Jae’Sean Tate could be forgiven for thinking a chance at the NBA just wasn’t in the cards.

Fresh out of Ohio State last summer, the Pickerington Central product was going through his final practice before playing for the Milwaukee Bucks in the NBA Summer League when he suffered a broken pinky finger on his right hand. It sidelined him for the entire slate of games, significantly reduced his professional options and ultimately led to a trial contract playing in Belgium.

Now, after having turned that trial into a full-season contract, Tate hooked up with the Denver Nuggets and was set to make his official Summer League debut when the Las Vegas ground began to move. It was July 5, and as the earthquake reached Sin City it forced the cancellation of the final game of the night — a scheduled game between Phoenix and Denver.

“I’m like, it just ain’t meant for me to play,” Tate told The Dispatch on Sunday while watching the Kingdom Summer League at South High School. “After breaking my finger day before and then an earthquake. An earthquake. The last game of the day. It’s crazy, but it happened when it was supposed to happen. Denver gave me a good opportunity.”

It’s the kind of attitude that helped turn Tate into a four-year starter at Ohio State and a second-team all-Big Ten player and captain as a senior despite often playing as an undersized post player. His passion and grit made Tate a fan favorite, and those attributes were on display for the Nuggets in the four games they played.

Join the conversation at Facebook.com/groups/BuckeyeXtraFans and connect with us on Twitter @BuckeyeXtra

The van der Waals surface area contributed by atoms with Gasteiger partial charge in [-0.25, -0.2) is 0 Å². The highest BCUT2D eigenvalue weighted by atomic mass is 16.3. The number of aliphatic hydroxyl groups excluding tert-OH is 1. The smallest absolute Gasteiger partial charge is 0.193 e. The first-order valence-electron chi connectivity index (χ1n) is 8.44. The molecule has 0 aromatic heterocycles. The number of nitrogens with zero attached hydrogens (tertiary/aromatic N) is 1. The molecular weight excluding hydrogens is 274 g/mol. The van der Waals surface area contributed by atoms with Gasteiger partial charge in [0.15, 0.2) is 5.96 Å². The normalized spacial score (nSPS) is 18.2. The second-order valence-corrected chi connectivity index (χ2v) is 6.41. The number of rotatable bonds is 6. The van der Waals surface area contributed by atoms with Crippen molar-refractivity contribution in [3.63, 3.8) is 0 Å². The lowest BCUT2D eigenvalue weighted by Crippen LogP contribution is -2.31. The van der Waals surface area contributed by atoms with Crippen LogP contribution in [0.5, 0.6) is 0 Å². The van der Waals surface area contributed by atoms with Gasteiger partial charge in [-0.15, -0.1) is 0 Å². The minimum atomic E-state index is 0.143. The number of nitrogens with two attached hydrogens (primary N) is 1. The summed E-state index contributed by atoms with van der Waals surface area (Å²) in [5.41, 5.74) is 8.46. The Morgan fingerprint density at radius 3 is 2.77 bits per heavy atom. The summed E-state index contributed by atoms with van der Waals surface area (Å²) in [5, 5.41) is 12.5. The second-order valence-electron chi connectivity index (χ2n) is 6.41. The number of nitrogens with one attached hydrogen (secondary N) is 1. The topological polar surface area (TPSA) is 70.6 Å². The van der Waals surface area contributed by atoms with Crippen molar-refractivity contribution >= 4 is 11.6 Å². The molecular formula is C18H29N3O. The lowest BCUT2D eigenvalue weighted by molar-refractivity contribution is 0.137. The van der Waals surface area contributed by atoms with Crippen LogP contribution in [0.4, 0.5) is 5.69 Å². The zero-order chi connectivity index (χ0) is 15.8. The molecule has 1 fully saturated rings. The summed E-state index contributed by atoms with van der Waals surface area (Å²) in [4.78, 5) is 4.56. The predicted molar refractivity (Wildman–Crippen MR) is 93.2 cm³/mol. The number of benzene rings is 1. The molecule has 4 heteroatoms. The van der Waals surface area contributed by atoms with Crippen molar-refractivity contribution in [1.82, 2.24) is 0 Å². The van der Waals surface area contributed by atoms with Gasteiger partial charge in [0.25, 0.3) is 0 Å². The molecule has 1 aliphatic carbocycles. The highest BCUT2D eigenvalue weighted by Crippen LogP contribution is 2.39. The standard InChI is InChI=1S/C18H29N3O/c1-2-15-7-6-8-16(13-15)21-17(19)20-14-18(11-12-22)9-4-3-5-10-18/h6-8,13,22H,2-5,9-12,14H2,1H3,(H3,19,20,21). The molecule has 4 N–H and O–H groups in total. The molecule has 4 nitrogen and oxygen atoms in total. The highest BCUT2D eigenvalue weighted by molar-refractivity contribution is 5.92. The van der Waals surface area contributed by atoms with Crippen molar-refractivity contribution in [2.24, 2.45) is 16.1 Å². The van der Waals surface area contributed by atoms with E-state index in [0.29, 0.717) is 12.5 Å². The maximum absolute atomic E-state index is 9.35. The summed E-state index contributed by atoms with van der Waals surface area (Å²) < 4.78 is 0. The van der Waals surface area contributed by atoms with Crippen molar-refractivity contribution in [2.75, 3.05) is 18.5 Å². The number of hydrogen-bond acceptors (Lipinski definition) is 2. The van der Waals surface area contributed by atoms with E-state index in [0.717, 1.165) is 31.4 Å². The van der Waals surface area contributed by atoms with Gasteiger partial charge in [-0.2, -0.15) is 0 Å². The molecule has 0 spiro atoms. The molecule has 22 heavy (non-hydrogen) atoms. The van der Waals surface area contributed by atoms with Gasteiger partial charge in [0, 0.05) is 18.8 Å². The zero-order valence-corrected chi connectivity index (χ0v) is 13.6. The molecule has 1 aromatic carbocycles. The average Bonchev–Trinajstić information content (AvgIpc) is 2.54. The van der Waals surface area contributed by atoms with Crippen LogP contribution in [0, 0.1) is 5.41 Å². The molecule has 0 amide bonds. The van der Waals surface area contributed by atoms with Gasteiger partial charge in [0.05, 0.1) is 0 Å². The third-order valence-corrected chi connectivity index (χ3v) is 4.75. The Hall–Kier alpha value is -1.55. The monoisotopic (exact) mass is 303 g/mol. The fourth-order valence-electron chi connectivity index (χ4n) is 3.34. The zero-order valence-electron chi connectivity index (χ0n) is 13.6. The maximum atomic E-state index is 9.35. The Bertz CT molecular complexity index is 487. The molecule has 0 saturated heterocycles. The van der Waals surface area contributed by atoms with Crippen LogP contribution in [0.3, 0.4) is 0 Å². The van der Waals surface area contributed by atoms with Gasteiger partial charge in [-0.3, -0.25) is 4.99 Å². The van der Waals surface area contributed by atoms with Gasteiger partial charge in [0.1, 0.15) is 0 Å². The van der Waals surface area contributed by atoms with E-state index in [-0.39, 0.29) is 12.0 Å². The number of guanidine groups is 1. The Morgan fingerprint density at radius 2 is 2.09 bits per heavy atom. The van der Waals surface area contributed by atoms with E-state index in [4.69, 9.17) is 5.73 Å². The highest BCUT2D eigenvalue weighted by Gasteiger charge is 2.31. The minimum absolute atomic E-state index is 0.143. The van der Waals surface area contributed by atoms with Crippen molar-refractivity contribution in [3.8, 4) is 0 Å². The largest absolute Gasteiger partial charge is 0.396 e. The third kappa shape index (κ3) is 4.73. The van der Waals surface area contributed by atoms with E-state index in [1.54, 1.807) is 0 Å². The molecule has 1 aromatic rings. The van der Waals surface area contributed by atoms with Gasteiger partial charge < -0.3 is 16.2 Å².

Tate averaged 7.3 points, 4.3 rebounds and 2.0 assists per game while shooting 50.0 percent from the field (12 for 24) and 30.0 percent from three (3 for 10). After playing a team-high 23 minutes off the bench in an 84-79 win against Orlando on July 7 and posting a stat line of seven points, three assists and two rebounds, he started July 9 against Boston and had six points and two rebounds in 24 minutes of playing time.

One night later, Tate started against Golden State and finished with nine points and 10 rebounds in a 73-69 loss and then closed out the league with seven points and three rebounds in a Saturday loss to Houston. He departed without any assurances about his future.

“I think I played well, showed my versatility,” he said. “I had a good Vegas. Right now we’re trying to hear back. It’s a loaded squad, but Summer League is not just a tryout and an audition for just the team you’re playing for, so who knows? I may have interest from other teams.”

That applies well beyond the NBA. After his season with Antwerp, where he helped the Giants reach the Champions League while averaging 17.3 points, 8.5 rebounds and 2.5 assists, Tate finds himself in a different position than a year ago.

“With being a rookie, injured, there wasn’t a lot of options I had to choose from whereas this year even if the NBA option isn’t what I want it to be then my overseas options have quadrupled,” he said. “I’ve got a real opportunity to go play for some really good teams and I get to choose this time instead of having to take something.”

The hope is that his time in the Summer League, plus his planned appearance in the upcoming The Basketball Tournament as a member of team Big X (coached by former teammate Andrew Dakich), will lead to an NBA team camp invite. The tournament gets underway Friday at Capital University.

If not, Tate’s journey for the last year has just reaffirmed a few things he’s always believed about himself.

“If you watched me in college or even in high school I knew I was going to find a home (last year) from what I know I’m capable of doing, and that’s playing hard and trying to win as many games as possible,” he said. “Sometimes you’ve got to bet on yourself and when the time comes when you have to perform, just trust that you put the work in and that it’s going to happen.”

ajardy@dispatch.com

@AdamJardy